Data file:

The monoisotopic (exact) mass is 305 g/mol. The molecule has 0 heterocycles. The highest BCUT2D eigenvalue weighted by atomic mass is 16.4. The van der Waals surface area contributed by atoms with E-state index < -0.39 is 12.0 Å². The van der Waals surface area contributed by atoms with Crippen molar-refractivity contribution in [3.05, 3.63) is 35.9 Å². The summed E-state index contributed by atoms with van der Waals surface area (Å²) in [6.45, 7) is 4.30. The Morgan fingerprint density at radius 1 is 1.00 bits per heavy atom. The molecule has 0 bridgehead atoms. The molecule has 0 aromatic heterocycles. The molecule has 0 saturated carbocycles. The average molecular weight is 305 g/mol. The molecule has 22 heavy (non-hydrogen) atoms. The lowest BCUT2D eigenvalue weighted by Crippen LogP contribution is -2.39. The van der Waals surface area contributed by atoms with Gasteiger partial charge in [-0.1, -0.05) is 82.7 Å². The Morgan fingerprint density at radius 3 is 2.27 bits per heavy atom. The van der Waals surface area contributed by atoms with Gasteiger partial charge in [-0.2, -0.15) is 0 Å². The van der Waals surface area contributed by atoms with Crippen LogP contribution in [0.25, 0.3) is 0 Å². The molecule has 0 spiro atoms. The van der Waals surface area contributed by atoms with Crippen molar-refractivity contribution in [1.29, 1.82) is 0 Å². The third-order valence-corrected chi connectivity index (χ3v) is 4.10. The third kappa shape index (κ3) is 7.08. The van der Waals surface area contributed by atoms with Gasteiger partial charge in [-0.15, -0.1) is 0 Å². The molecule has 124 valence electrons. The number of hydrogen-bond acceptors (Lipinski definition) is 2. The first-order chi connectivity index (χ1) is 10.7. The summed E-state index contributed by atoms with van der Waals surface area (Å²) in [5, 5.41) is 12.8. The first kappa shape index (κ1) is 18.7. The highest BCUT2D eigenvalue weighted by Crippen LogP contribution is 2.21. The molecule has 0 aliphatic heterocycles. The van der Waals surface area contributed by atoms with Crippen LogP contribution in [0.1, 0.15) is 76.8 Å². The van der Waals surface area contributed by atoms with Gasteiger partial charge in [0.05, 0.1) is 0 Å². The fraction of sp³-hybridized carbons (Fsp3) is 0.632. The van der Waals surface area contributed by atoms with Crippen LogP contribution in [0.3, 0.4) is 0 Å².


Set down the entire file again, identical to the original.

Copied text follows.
The monoisotopic (exact) mass is 305 g/mol. The molecule has 0 heterocycles. The highest BCUT2D eigenvalue weighted by atomic mass is 16.4. The van der Waals surface area contributed by atoms with E-state index < -0.39 is 12.0 Å². The van der Waals surface area contributed by atoms with Crippen molar-refractivity contribution in [3.05, 3.63) is 35.9 Å². The summed E-state index contributed by atoms with van der Waals surface area (Å²) in [6.45, 7) is 4.30. The Morgan fingerprint density at radius 1 is 1.00 bits per heavy atom. The molecule has 0 bridgehead atoms. The molecule has 0 aromatic heterocycles. The molecule has 0 saturated carbocycles. The average molecular weight is 305 g/mol. The molecule has 22 heavy (non-hydrogen) atoms. The lowest BCUT2D eigenvalue weighted by Crippen LogP contribution is -2.39. The van der Waals surface area contributed by atoms with Gasteiger partial charge in [-0.1, -0.05) is 82.7 Å². The Morgan fingerprint density at radius 3 is 2.27 bits per heavy atom. The van der Waals surface area contributed by atoms with Gasteiger partial charge in [-0.2, -0.15) is 0 Å². The van der Waals surface area contributed by atoms with Crippen LogP contribution in [0.25, 0.3) is 0 Å². The molecule has 0 spiro atoms. The van der Waals surface area contributed by atoms with Crippen molar-refractivity contribution in [1.29, 1.82) is 0 Å². The third-order valence-corrected chi connectivity index (χ3v) is 4.10. The third kappa shape index (κ3) is 7.08. The van der Waals surface area contributed by atoms with Gasteiger partial charge in [-0.15, -0.1) is 0 Å². The molecule has 124 valence electrons. The number of hydrogen-bond acceptors (Lipinski definition) is 2. The first-order chi connectivity index (χ1) is 10.7. The summed E-state index contributed by atoms with van der Waals surface area (Å²) in [5, 5.41) is 12.8. The first kappa shape index (κ1) is 18.7. The highest BCUT2D eigenvalue weighted by Crippen LogP contribution is 2.21. The molecule has 0 aliphatic heterocycles. The van der Waals surface area contributed by atoms with Crippen LogP contribution in [0.1, 0.15) is 76.8 Å². The van der Waals surface area contributed by atoms with Gasteiger partial charge in [0.05, 0.1) is 0 Å². The fraction of sp³-hybridized carbons (Fsp3) is 0.632. The van der Waals surface area contributed by atoms with Crippen LogP contribution in [0.3, 0.4) is 0 Å².